Mars may have developed habitable conditions as early as 4.2 billion years ago


Image: Mars may have developed habitable conditions as early as 4.2 billion years ago

(Natural News) A new study claims that Mars could have been habitable anywhere between 4.2 to 3.5 billion years ago.

The authors of this study have adjusted their timeline of when they believe the red planet stopped being bombarded with meteorites to around 4.2 to 3.5 billion years ago. After this period, the scientists believe that Mars became habitable for a time, predating the time when Earth began supporting life by around 500 million years. (Related: NASA’s Mars orbiter takes a breathtaking photo of a 50-foot crater; impact could have occurred between 2016 to 2019, say experts.)

Most planets and celestial bodies inside the Solar System formed around 4.5 billion years ago. This period was very chaotic and meteors impacted planets all the time. There’s even a hypothesis that the Moon was formed after it impacted with the Earth. This period of time is known as the Late Heavy Bombardment. Eventually, the collisions passed and the system calmed down.

The Late Heavy Bombardment is believed to have ended around 3.8 billion years ago. This study, led by Desmond Moser of the University of Western Ontario in Canada’s Department of Earth Sciences, believes that the bombardment actually ended around 4.48 billion years ago.

Analyzing meteorites

In order to come to their conclusion, Moser and his team analyzed meteorites believed to have come from Mars’ southern highlands. The specimens are believed to be pieces of the Martian crust which were knocked into space, probably during the Late Heavy Bombardment, and fell to Earth as meteorites. There are around 120 known samples of Martian rocks in the world.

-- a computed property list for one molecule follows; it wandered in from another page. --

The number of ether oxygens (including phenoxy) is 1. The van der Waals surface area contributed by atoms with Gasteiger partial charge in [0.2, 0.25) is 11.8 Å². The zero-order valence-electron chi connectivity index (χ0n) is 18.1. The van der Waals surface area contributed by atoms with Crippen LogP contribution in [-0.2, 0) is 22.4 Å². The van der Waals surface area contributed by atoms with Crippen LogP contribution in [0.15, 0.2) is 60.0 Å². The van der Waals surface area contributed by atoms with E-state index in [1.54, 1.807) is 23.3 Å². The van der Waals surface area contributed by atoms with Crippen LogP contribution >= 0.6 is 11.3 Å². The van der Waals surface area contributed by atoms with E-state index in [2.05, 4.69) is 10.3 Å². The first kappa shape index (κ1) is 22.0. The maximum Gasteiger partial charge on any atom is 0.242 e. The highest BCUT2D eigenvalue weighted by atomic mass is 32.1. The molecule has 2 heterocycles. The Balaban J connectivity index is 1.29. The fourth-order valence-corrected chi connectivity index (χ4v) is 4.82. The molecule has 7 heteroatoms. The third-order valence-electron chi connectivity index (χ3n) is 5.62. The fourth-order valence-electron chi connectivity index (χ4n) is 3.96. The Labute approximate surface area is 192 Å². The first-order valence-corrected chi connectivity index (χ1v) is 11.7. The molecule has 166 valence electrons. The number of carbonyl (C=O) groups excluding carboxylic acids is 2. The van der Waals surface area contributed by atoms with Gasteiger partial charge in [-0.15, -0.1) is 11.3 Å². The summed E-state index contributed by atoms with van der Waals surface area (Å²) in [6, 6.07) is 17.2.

The researchers analyzed some of the oldest-known mineral grains from the meteorites, such as zircon and baddeleyite, and found that they were between 4.43 to 4.48 billion years old.

The zircon really piqued the team’s interests. Zircon contains miniscule amounts of radioactive uranium. This radioactive substance decays into lead over time, enabling geologists such as Moser to measure the age of the rocks with some accuracy. Furthermore, Moser also said that zircon contains microfeatures that can reveal whether or not they have been exposed to high pressure events typical of a big impact.

“We found none of these bombardment signatures in the Mars zircon and baddeleyite grains,” said Moser, suggesting that the Late Heavy Bombardment ended on Mars before the zircon and baddeleyite specimens formed. Because of this finding, scientists like Moser now believe that there could have been “a platform hosting life” on Mars about 500 million years before life began on Earth.

Moser also believes that a massive impact event that occurred sometime during the Late Heavy Bombardment may have been “globally sterilizing” for Mars. In a statement, Moser said that the giant meteorites that impacted Mars between 4.2 and 3.5 billion years ago may have helped establish habitable conditions on the planet. He hypothesized that this happened because the bombardment accelerated the release of early waters from underneath the crust of the red planet, setting the stage for life-forming reactions to take place.

Moser hopes that the work done by him and his team can help NASA pinpoint spots on Mars that may be good locations for gathering rock and soil samples.

Sources include:

DailyMail.co.uk

Space.com

NewScientist.com


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